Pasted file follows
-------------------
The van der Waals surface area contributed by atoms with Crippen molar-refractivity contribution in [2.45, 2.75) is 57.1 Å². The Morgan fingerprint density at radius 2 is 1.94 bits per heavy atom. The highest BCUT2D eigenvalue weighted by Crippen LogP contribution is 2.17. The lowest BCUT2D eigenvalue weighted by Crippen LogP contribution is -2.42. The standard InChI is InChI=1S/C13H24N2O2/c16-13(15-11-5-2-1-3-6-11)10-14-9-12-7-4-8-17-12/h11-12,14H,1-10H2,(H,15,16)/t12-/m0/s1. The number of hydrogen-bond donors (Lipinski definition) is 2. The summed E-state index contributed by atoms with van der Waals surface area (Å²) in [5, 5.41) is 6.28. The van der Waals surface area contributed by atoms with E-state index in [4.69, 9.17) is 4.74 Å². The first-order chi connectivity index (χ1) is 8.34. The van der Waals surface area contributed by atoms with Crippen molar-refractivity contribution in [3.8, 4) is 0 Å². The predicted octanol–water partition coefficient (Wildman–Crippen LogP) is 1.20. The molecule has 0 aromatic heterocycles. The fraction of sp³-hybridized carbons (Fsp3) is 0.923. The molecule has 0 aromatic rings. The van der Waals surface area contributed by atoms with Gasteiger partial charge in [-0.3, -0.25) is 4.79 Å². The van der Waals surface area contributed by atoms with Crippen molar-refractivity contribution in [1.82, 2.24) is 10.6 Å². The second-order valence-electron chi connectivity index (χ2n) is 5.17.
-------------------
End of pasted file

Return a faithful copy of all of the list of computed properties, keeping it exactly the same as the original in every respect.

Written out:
The van der Waals surface area contributed by atoms with Crippen molar-refractivity contribution in [2.45, 2.75) is 57.1 Å². The Morgan fingerprint density at radius 2 is 1.94 bits per heavy atom. The highest BCUT2D eigenvalue weighted by Crippen LogP contribution is 2.17. The lowest BCUT2D eigenvalue weighted by Crippen LogP contribution is -2.42. The standard InChI is InChI=1S/C13H24N2O2/c16-13(15-11-5-2-1-3-6-11)10-14-9-12-7-4-8-17-12/h11-12,14H,1-10H2,(H,15,16)/t12-/m0/s1. The number of hydrogen-bond donors (Lipinski definition) is 2. The summed E-state index contributed by atoms with van der Waals surface area (Å²) in [5, 5.41) is 6.28. The van der Waals surface area contributed by atoms with E-state index in [4.69, 9.17) is 4.74 Å². The first-order chi connectivity index (χ1) is 8.34. The van der Waals surface area contributed by atoms with Crippen molar-refractivity contribution in [3.8, 4) is 0 Å². The predicted octanol–water partition coefficient (Wildman–Crippen LogP) is 1.20. The molecule has 0 aromatic heterocycles. The fraction of sp³-hybridized carbons (Fsp3) is 0.923. The molecule has 0 aromatic rings. The van der Waals surface area contributed by atoms with Gasteiger partial charge in [-0.3, -0.25) is 4.79 Å². The van der Waals surface area contributed by atoms with Crippen molar-refractivity contribution in [1.82, 2.24) is 10.6 Å². The second-order valence-electron chi connectivity index (χ2n) is 5.17.